Ask for help. This is a difficult one. First of all, it does not mean that you are weak or not doing a good job. Second, finding ways to involve other people who love you and love the person diagnosed is not easy. Everyone has a life of their own and most are oversubscribed. But there are ways that others can help to lighten your day-to-day. Also, the PLWD will benefit from having “others” around them for whatever reason.

Look to your community for help. If not family or friends, check out the possibility of getting respite help from local high school or university students, from your church, from a neighbor, from your housekeeper, from your city’s Senior Citizen Center, from your local Alzheimer’s Association. Even an hour by yourself can help you keep your sanity. 

You can do this! What choice do you have, really? Hopefully, with support from family, friends, your religion if you embrace one, your therapist, your neighbors, a group of people in a support group or online chat room – you can find a support system that works for you. You will be strong and find resources to keep going. Love will help. Kindness will help. Being good to yourself, even though you are devastated, will help.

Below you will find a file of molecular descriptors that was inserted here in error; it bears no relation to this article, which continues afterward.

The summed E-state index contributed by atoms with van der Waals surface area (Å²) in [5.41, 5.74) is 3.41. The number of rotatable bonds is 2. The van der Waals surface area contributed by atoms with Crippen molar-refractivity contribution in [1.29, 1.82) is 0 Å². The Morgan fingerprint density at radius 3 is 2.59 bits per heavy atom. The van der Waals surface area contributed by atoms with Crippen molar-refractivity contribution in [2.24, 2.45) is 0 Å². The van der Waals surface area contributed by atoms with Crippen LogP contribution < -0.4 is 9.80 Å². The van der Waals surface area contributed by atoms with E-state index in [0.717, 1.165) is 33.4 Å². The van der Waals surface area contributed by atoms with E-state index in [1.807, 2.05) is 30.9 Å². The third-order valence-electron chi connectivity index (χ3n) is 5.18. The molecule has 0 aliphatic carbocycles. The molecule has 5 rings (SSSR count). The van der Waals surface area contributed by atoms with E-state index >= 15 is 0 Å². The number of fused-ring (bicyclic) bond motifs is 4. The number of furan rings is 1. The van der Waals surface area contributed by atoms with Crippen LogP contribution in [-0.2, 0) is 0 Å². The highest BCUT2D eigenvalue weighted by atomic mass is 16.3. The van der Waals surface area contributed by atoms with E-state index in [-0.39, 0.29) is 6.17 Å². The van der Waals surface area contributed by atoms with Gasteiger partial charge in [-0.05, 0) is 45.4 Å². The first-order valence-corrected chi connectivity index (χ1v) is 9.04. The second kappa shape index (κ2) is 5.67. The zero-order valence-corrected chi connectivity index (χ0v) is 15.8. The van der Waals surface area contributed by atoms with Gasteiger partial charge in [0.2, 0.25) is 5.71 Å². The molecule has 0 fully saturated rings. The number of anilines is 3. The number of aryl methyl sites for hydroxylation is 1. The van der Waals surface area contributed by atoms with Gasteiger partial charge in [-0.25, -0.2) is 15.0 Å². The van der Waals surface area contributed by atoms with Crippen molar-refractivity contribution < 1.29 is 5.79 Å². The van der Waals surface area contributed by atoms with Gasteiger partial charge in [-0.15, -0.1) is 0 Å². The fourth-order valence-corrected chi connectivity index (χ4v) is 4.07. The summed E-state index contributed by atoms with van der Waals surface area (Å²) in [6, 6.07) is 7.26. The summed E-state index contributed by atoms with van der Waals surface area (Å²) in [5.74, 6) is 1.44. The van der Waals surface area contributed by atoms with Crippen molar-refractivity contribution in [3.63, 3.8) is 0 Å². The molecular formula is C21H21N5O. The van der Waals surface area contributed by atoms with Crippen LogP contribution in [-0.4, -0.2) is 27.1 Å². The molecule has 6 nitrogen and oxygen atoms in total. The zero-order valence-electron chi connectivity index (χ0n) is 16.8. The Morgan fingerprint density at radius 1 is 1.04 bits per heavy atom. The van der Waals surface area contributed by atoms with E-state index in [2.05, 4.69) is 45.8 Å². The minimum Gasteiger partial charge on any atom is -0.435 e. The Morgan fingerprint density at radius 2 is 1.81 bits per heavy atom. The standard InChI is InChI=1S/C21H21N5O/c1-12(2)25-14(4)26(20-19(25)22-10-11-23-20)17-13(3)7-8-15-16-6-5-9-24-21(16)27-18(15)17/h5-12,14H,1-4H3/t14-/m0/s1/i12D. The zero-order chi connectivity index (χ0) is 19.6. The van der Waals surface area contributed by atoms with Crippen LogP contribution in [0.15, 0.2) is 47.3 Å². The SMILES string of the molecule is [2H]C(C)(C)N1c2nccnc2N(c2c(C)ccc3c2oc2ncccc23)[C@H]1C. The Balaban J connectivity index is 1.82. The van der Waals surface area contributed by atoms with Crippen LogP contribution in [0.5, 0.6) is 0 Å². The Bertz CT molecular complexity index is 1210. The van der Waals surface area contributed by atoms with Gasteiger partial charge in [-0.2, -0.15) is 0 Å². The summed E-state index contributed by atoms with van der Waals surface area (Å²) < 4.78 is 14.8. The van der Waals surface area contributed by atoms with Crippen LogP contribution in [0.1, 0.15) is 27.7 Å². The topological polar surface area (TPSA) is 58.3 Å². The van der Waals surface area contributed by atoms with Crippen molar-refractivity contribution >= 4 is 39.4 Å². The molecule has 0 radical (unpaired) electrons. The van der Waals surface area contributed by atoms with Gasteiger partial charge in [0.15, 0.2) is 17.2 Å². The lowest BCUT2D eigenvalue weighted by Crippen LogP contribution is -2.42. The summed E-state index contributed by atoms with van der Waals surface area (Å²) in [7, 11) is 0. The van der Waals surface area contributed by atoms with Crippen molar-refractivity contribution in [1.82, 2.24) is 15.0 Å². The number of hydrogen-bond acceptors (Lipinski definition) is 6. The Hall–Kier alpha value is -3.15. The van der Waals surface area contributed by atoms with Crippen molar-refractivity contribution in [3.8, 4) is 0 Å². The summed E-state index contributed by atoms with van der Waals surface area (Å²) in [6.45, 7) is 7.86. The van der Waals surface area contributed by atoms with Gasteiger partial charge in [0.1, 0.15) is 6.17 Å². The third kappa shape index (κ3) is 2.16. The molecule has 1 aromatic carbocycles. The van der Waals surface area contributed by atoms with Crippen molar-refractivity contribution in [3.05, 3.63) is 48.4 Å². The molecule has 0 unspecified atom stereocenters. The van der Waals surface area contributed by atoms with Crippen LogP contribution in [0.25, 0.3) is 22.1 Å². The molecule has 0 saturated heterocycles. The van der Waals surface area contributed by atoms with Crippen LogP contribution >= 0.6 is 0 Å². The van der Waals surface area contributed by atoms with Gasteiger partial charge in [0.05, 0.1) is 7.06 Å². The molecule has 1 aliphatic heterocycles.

You are not alone! In the United States, over five and a half million people are living with Dementia/Alzheimer's and this number is growing. 16 million people are helping to provide unpaid care for them. This includes over 18 billion hours of care at a value of over $232 billion dollars! 

Waxing philosophical: It will...get better ... but sometimes better is not on this side of life. We all will die. For some of us, it will be easy, quick, and/or unexpected. For others, dying will be anticipated, slow, and/or very painful. Doing our best to help others reach their end as comfortably as possible is the best we can do and to hope in turn that it will be offered to us! It is a blessing to be able to do this for one another.